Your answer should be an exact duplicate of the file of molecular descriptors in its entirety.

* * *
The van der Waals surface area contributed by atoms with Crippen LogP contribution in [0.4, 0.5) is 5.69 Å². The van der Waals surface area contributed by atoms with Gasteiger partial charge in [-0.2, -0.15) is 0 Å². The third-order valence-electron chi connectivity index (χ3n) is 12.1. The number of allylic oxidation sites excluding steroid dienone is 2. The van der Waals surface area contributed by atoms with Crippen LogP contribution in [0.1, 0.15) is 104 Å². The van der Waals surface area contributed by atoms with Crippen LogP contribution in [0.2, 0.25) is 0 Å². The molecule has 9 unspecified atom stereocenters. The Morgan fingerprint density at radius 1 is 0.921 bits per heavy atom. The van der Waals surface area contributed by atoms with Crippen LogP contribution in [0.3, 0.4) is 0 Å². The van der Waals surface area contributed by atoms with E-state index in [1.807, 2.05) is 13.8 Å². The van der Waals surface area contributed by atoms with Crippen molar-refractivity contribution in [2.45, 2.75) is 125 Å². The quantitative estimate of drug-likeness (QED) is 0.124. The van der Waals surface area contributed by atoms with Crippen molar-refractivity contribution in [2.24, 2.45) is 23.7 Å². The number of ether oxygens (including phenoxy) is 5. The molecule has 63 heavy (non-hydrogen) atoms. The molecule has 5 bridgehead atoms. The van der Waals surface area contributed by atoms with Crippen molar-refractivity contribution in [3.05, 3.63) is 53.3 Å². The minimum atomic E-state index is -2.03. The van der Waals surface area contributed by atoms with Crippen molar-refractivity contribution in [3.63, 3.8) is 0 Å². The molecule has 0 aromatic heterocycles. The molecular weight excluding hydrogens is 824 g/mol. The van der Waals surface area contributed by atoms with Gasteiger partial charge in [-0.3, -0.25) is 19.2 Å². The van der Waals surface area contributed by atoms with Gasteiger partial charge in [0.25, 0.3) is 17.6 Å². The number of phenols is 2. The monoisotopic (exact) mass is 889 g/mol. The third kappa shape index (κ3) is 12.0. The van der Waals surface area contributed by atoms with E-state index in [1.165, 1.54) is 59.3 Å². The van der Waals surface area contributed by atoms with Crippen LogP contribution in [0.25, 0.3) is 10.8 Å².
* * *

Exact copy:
The van der Waals surface area contributed by atoms with Crippen LogP contribution in [0.4, 0.5) is 5.69 Å². The van der Waals surface area contributed by atoms with Gasteiger partial charge in [-0.2, -0.15) is 0 Å². The third-order valence-electron chi connectivity index (χ3n) is 12.1. The number of allylic oxidation sites excluding steroid dienone is 2. The van der Waals surface area contributed by atoms with Crippen LogP contribution in [0.1, 0.15) is 104 Å². The van der Waals surface area contributed by atoms with Crippen LogP contribution in [0.2, 0.25) is 0 Å². The molecule has 9 unspecified atom stereocenters. The Morgan fingerprint density at radius 1 is 0.921 bits per heavy atom. The van der Waals surface area contributed by atoms with Crippen LogP contribution in [0.3, 0.4) is 0 Å². The van der Waals surface area contributed by atoms with E-state index in [1.807, 2.05) is 13.8 Å². The van der Waals surface area contributed by atoms with Crippen molar-refractivity contribution in [2.45, 2.75) is 125 Å². The quantitative estimate of drug-likeness (QED) is 0.124. The van der Waals surface area contributed by atoms with Crippen molar-refractivity contribution in [2.24, 2.45) is 23.7 Å². The number of ether oxygens (including phenoxy) is 5. The molecule has 63 heavy (non-hydrogen) atoms. The molecule has 5 bridgehead atoms. The van der Waals surface area contributed by atoms with Crippen molar-refractivity contribution in [3.05, 3.63) is 53.3 Å². The minimum atomic E-state index is -2.03. The van der Waals surface area contributed by atoms with Crippen molar-refractivity contribution in [3.63, 3.8) is 0 Å². The molecule has 0 aromatic heterocycles. The molecular weight excluding hydrogens is 824 g/mol. The van der Waals surface area contributed by atoms with Gasteiger partial charge in [-0.3, -0.25) is 19.2 Å². The van der Waals surface area contributed by atoms with Gasteiger partial charge in [0.25, 0.3) is 17.6 Å². The number of phenols is 2. The monoisotopic (exact) mass is 889 g/mol. The third kappa shape index (κ3) is 12.0. The van der Waals surface area contributed by atoms with E-state index in [1.165, 1.54) is 59.3 Å². The van der Waals surface area contributed by atoms with Crippen LogP contribution in [0.25, 0.3) is 10.8 Å².